Lest anyone miss what God was doing, the Gospel of Matthew pointed it out with the help of some old prophecies.  Originally, those prophecies had addressed times and places long ago; but they spoke anew to Matthew, showing that God was at work in the darkness to save this boy and give him a home:

  •  As Herod’s men killed the infants of Bethlehem, Matthew remembered the words of Jeremiah (31:15), “A sob was heard in Ramah…Rachel weeping for her children.”


  • As the Holy Family came back out their exile in Egypt, Matthew remembered the words of Hosea (11:1),  “Out of Egypt I called my son.”


  • And when Joseph and Mary brought the boy to Nazareth, Matthew remembered more ancient words, “He shall be called a Nazarene.”  Those exact words do not appear in the prophets, but Isaiah (11:1) does tell of a nazir, of a branch, that “shall come out from the stump of Jesse.”

So yes, there was and still is a dark side to Christmas.  Jesus didn’t come into idyllic peace.  The world was still a place of violence and darkness.  But God does some of his best work in the dark.  God was at work in the shadows to preserve the boy’s life for the mission of saving his people and all peoples.


Have you ever experienced a bleak Christmas: a Christmas after a death, or a divorce, or after a job was lost?  Even if you managed to have the ideal Christmas, there can be such a letdown after all is done.  (Tony Cartledge,, resources for December 29)

But have you ever seen God at work in your darkness?  It can be hard to see, for God often works in the shadows, unobtrusively.  Yet sometimes, out of the corner of your eye, you may detect a movement ever so slight.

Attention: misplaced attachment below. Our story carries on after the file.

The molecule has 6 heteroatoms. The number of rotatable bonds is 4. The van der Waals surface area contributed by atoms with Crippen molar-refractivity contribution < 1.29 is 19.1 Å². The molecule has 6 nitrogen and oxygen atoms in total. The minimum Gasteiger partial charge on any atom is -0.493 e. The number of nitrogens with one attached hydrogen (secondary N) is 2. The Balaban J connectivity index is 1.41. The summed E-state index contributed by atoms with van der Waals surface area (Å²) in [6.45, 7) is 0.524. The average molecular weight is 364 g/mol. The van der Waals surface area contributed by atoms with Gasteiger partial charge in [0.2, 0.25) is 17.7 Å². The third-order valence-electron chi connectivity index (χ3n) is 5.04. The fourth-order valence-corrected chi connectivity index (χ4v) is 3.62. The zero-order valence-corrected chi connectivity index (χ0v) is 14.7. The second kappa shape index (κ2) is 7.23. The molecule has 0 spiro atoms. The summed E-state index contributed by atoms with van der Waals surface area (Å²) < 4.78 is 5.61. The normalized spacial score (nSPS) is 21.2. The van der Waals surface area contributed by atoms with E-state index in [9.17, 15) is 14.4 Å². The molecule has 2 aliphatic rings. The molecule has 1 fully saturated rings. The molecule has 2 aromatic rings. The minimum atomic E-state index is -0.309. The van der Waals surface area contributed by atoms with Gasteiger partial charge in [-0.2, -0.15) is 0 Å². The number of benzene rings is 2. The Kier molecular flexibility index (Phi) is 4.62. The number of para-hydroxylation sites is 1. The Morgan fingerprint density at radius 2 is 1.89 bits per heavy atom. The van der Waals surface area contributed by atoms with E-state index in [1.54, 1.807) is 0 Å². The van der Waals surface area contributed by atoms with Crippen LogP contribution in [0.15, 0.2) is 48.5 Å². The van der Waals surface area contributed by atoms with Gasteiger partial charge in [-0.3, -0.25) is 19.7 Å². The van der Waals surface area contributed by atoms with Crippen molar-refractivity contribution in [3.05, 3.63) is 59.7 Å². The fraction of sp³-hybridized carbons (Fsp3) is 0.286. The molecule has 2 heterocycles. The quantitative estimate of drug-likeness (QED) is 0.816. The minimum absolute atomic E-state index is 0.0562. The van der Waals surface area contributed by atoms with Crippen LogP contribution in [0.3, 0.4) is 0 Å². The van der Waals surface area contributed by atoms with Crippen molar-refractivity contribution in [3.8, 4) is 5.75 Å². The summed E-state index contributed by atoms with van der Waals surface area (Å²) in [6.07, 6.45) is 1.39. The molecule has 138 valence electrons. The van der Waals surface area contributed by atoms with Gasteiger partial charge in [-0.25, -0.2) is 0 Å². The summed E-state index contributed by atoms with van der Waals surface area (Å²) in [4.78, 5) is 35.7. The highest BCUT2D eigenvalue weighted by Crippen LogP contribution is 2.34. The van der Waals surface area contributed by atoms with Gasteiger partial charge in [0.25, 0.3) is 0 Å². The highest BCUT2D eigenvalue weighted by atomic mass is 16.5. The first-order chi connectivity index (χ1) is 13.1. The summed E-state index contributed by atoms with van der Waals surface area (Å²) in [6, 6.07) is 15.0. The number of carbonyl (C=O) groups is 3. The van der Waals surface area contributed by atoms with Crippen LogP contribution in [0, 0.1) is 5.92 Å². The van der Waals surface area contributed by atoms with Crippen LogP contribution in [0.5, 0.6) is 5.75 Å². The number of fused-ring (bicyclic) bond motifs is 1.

This year makes the second Christmas for twenty families in Newtown, Connecticut who are missing their children who had been shot a year ago in mid-December.  Someone after that awful day remembered the words of Mr. Rogers, who once said:

When I was a boy and I would see scary things in the news, my mother would say to me, ‘Look for the helpers.  You will always find people who are helping.’

The slaughter of the innocents in Matthew was a scary thing.  Jesus was born into a world in which scary things happened.  His life was preserved so that he could complete a mission.  And part of that mission was that where there were scary things, where people were suffering, there he would be.  We believe that today, wherever there is darkness and fear and suffering, there Jesus is.  And along with Jesus, the people of Jesus will be close by.  “The people of Christ are bandaging, comforting, healing, protecting and soothing.  They are the helpers.”   (Laura Summner Truax, “Christian Century,” Dec. 25, 2013, p. 19)

In the slums of Rome at night, there is a priest who spends his nights on the streets, ministering to the poor.  He is the special representative of Pope Frances to the poor of Rome.  Once the press interviewed the priest and asked him, “Does the Pope ever go out at night with you into the slums and streets of Rome?”  The priest would not answer.  We are left to draw our own conclusions.  We do not know for sure, but we do know that Frances once said:

I prefer a church which is bruised, hurting and dirty because it has been out on the streets, rather than a church which is unhealthy from being confined and from clinging to its own security.  (A quote from his address, Evangelii Gaudium)


There is a dark side to Christmas.  Some of you are painfully aware of that.  Matthew was honest about that.  But the gospel is: God is at work in the darkness.  And Jesus is Immanuel, God with us.  God was at work around Jesus, to preserve his life, so that one day God could be at work in Jesus, even on the darkest day, the day of the cross.

And what of us who now follow that Jesus?  God is now at work in us, despite the darkness.  God is at work in us to be the light of the world.


– Douglas E. Murray